CUPE members joined hundreds of residents from Northeast Winnipeg on May 8th to protest the government’s plan to close the Concordia Hospital Emergency Room. The protest was organized by the Save the Concordia ER coalition of community members and the Manitoba Health Coalition.
The Pallister Conservative government announced in 2017 that it would be shutting down emergency rooms at four Winnipeg hospitals, including the Concordia and Seven Oaks Hospitals where CUPE Local 204 members work. After closing an emergency room at the Victoria Hospital and an urgent care centre at the Misericordia Health Centre, many Winnipeggers fear that the remaining three emergency rooms in Winnipeg will be overwhelmed, and that entire areas of the city will be left without access to critical health care services.
“CUPE health care workers across Manitoba have been taking action against this government’s plans to cut our health care system,” said Debbie Boissonneault, President of CUPE 204 representing 7,000 health care workers in both Winnipeg and in numerous rural facilities. “We stand in solidarity with the community members who are facing the loss of their Emergency Room, and who are quite rightly scared for their health”.
Since the election in 2016, the Pallister government has reduced health care spending, closed Emergency Rooms, and forced health care workers into months of deletions, layoffs, and bumping. The government has also passed The Public Services Sustainability Act (wage freeze legislation), and The Health Sector Bargaining Unit Review Act, which forces union representation votes in health care.
“CUPE and our labour allies are fighting the wage freeze in court, but it’s up to us to fight against health care cuts in the streets,” said Boissonneault. “By protesting and fighting for our rights, we engage the public and, in turn, that puts pressure on the government.”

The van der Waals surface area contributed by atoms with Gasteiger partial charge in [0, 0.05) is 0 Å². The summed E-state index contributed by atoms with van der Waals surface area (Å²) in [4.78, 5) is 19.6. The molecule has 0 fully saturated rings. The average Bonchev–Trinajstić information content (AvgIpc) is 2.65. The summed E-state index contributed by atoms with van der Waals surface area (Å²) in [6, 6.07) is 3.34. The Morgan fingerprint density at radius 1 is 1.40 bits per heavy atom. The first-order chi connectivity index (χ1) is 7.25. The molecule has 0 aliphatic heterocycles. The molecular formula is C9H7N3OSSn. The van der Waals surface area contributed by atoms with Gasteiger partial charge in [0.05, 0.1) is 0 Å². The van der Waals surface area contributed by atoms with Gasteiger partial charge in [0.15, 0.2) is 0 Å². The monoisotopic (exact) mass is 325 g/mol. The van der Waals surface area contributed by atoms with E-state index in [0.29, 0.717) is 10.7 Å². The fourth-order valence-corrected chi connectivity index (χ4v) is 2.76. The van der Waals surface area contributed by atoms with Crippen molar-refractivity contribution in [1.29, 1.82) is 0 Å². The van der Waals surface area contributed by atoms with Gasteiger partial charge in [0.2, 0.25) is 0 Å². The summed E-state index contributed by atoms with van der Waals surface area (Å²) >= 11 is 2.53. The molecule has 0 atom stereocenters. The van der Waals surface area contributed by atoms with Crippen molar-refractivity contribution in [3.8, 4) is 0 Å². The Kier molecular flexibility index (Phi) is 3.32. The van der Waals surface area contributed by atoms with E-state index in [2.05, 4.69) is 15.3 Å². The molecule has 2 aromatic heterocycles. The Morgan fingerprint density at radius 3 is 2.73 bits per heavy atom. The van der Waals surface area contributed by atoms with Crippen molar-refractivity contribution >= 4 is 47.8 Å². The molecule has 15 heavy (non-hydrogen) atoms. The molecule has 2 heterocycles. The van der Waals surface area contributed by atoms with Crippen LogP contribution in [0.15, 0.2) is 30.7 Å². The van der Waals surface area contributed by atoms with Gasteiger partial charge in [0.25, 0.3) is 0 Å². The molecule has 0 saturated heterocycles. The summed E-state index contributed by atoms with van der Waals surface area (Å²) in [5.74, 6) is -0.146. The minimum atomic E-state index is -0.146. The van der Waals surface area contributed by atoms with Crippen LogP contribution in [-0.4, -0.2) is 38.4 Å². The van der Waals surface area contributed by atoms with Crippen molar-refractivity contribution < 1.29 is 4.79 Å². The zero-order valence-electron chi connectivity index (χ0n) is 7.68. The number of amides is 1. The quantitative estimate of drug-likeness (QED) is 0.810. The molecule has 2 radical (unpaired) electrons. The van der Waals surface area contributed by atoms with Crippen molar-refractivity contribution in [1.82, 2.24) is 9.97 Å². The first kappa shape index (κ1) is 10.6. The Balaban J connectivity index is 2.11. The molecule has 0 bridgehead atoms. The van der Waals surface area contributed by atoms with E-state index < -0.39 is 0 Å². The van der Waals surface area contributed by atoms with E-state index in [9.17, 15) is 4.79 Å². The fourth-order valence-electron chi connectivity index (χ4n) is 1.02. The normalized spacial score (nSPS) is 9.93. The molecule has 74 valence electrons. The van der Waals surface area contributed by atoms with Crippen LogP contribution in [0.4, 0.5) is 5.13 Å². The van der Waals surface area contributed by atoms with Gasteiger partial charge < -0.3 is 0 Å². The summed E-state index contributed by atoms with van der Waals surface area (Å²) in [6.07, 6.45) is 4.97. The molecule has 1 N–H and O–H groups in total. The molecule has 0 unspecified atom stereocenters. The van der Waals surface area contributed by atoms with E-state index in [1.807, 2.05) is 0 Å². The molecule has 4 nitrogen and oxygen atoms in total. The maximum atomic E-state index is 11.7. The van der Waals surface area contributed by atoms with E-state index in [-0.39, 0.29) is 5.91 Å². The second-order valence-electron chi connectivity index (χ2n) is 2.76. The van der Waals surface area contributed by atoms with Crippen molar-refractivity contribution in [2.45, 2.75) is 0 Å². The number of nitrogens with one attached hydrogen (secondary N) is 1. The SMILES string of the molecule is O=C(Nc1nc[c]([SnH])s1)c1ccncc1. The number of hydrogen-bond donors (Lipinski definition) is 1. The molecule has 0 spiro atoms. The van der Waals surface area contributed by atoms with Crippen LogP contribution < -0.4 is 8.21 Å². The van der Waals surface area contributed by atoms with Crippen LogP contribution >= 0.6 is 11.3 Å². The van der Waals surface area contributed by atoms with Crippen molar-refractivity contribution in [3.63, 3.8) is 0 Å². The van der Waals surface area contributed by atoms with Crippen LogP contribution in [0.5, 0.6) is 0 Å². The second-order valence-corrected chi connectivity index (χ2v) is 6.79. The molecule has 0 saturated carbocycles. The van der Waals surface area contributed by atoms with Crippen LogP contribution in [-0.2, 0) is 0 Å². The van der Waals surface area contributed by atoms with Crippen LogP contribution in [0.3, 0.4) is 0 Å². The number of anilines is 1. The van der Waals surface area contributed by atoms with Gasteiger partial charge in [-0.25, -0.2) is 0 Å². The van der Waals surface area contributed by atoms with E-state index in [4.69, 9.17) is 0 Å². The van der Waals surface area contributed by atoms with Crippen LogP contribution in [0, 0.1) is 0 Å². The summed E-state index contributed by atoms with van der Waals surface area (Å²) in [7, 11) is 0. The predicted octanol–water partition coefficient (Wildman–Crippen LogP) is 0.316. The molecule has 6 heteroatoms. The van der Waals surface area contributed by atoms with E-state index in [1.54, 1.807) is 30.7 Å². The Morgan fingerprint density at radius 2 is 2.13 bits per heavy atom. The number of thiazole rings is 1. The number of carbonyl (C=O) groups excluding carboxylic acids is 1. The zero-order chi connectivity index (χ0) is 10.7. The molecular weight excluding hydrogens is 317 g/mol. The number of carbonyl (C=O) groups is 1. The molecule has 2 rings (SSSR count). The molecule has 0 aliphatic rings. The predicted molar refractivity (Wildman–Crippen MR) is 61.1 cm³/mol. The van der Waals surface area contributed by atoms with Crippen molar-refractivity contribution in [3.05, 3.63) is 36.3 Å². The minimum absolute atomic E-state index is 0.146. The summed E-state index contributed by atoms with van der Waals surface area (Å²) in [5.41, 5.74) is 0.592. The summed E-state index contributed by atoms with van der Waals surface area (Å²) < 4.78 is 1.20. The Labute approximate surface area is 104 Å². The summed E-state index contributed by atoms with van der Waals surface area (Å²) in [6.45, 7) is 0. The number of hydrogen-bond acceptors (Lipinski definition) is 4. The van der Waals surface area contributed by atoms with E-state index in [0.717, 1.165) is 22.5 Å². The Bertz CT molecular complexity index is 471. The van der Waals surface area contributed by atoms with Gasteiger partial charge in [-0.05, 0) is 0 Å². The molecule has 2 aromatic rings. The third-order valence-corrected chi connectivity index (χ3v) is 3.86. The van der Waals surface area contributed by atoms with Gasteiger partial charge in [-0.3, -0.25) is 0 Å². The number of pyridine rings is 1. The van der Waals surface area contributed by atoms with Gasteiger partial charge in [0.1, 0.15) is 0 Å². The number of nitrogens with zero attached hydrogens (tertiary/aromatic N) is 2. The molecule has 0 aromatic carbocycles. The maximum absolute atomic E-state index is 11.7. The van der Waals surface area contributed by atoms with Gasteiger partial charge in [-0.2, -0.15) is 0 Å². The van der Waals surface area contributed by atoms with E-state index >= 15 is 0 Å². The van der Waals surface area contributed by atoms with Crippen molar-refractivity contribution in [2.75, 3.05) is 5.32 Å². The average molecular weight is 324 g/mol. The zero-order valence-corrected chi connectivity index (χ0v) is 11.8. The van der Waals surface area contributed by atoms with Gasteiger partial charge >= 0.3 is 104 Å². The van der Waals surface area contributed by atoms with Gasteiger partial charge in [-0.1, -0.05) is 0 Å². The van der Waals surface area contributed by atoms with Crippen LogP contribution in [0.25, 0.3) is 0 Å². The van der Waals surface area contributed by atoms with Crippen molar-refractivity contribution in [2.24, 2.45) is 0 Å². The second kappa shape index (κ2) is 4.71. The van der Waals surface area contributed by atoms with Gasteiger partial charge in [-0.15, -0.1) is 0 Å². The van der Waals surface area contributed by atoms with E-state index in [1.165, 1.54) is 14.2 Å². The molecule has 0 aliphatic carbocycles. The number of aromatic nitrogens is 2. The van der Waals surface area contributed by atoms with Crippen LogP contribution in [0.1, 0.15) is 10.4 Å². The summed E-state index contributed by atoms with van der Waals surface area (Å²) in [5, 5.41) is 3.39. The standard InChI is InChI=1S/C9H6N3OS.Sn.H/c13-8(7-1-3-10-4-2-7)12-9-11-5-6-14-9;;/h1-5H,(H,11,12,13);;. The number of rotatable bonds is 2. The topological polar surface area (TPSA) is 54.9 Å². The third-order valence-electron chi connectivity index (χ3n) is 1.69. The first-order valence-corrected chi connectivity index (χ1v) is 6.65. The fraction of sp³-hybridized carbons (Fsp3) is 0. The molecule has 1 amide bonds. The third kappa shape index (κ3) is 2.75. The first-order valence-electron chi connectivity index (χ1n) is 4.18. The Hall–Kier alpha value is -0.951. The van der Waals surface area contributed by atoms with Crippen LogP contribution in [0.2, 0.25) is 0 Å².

Since the government’s announcement, CUPE has organized rallies against the cuts at Concordia Hospital, Seven Oaks General Hospital, Grace Hospital, Health Sciences Centre, Middlechurch Home of Winnipeg, as well as in Flin Flon’s town square and at the Northern Lights Manor. CUPE has also joined solidarity rallies at the Victoria Hospital, Misericordia Health Centre, St. Boniface Hospital, Deer Lodge Centre and at the Legislature.
CUPE 204 launched the popular “Stop the Health Care Cuts” yard sign initiative. Two thousand Winnipeg homes received signs in Winnipeg. CUPE 500 has signs for Riverview Health Centre members; CUPE 4270 and CUPE 8600 have hundreds of signs in rural communities across Southern and Northern Manitoba.
“Our members are incredibly dedicated to their work and understand that health care cuts put patients at risk,” said Darrin Cook, President of CUPE 4270 representing health care workers in Southern Manitoba. “Health care cuts anywhere in our province hurt our communities, and we must continue to push back and stay united”.
“In the North, health care cuts are magnified by the government’s continued neglect of Northern communities,” said Christine Lussier, President of CUPE 8600 in The Pas and Flin Flon. “One layoff, one job loss, one patient waiting too long for health services because our team is working short-staffed affects the entire community. Service cuts force Northern families to travel long distances for the help they need.”
Additionally, CUPE Local 5362 representing workers at CancerCare Manitoba have been fighting against cuts, low morale, and incredibly high job turnover. “Families expect to have a strong service to help them through a very difficult time,” said Margaret Schroeder, President of CUPE 5362. “That we have to worry about cuts, job losses, and not enough staff to cover the workload, means we don’t have as much time to focus our care on the people we serve.”
In early May, under mounting public pressure, the provincial government launched a review of the consolidation plan to date. While many Manitobans are skeptical about their intentions (a snap provincial election is on the horizon), there is a glimmer of hope that continued pressure could save the remaining emergency rooms at Concordia and Seven Oaks Hospitals.
“The work of CUPE and other coalition partners to address health care cuts in the province has been phenomenal,” said Brianne Goertzen, Chair of the Manitoba Health Coalition. “We need to stay united, focused, and steadfast for public health care in our province—to save our emergency services, and all the health services on which Manitobans rely.”
CUPE submitted a letter to Dr. David Peachey emphasizing the impact the cuts have had on members and the community.